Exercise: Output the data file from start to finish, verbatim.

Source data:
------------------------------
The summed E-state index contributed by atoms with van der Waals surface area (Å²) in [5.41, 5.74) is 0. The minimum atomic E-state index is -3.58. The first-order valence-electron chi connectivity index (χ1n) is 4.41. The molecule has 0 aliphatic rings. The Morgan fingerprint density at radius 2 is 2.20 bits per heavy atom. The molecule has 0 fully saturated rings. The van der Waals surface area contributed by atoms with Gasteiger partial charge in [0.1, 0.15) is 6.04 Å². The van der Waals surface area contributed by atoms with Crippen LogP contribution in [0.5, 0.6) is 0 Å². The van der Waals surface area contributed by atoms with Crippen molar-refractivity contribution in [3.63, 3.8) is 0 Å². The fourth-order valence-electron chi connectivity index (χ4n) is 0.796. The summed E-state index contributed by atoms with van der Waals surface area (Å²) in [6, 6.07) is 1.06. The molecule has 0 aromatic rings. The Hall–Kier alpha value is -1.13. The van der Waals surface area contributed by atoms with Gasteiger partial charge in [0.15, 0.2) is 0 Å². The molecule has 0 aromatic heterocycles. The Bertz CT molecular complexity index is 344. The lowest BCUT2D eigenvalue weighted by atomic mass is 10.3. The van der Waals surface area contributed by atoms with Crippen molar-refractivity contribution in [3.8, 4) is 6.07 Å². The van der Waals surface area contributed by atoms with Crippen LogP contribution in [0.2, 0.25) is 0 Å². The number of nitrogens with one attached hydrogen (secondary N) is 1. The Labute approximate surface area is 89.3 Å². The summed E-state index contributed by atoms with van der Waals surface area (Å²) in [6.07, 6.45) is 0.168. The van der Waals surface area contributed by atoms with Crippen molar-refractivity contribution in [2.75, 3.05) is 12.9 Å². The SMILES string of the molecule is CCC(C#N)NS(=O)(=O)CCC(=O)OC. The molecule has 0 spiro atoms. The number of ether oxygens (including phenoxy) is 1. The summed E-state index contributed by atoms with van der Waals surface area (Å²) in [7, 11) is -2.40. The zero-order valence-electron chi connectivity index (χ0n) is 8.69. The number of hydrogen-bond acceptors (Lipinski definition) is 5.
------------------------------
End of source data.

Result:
The summed E-state index contributed by atoms with van der Waals surface area (Å²) in [5.41, 5.74) is 0. The minimum atomic E-state index is -3.58. The first-order valence-electron chi connectivity index (χ1n) is 4.41. The molecule has 0 aliphatic rings. The Morgan fingerprint density at radius 2 is 2.20 bits per heavy atom. The molecule has 0 fully saturated rings. The van der Waals surface area contributed by atoms with Gasteiger partial charge in [0.1, 0.15) is 6.04 Å². The van der Waals surface area contributed by atoms with Crippen LogP contribution in [0.5, 0.6) is 0 Å². The van der Waals surface area contributed by atoms with Crippen molar-refractivity contribution in [3.63, 3.8) is 0 Å². The fourth-order valence-electron chi connectivity index (χ4n) is 0.796. The summed E-state index contributed by atoms with van der Waals surface area (Å²) in [6, 6.07) is 1.06. The molecule has 0 aromatic rings. The Hall–Kier alpha value is -1.13. The van der Waals surface area contributed by atoms with Gasteiger partial charge in [0.15, 0.2) is 0 Å². The molecule has 0 aromatic heterocycles. The Bertz CT molecular complexity index is 344. The lowest BCUT2D eigenvalue weighted by atomic mass is 10.3. The van der Waals surface area contributed by atoms with Crippen molar-refractivity contribution in [3.8, 4) is 6.07 Å². The van der Waals surface area contributed by atoms with Crippen LogP contribution in [0.2, 0.25) is 0 Å². The number of nitrogens with one attached hydrogen (secondary N) is 1. The Labute approximate surface area is 89.3 Å². The summed E-state index contributed by atoms with van der Waals surface area (Å²) in [6.07, 6.45) is 0.168. The van der Waals surface area contributed by atoms with Crippen molar-refractivity contribution in [2.75, 3.05) is 12.9 Å². The SMILES string of the molecule is CCC(C#N)NS(=O)(=O)CCC(=O)OC. The molecule has 0 spiro atoms. The number of ether oxygens (including phenoxy) is 1. The summed E-state index contributed by atoms with van der Waals surface area (Å²) in [7, 11) is -2.40. The zero-order valence-electron chi connectivity index (χ0n) is 8.69. The number of hydrogen-bond acceptors (Lipinski definition) is 5.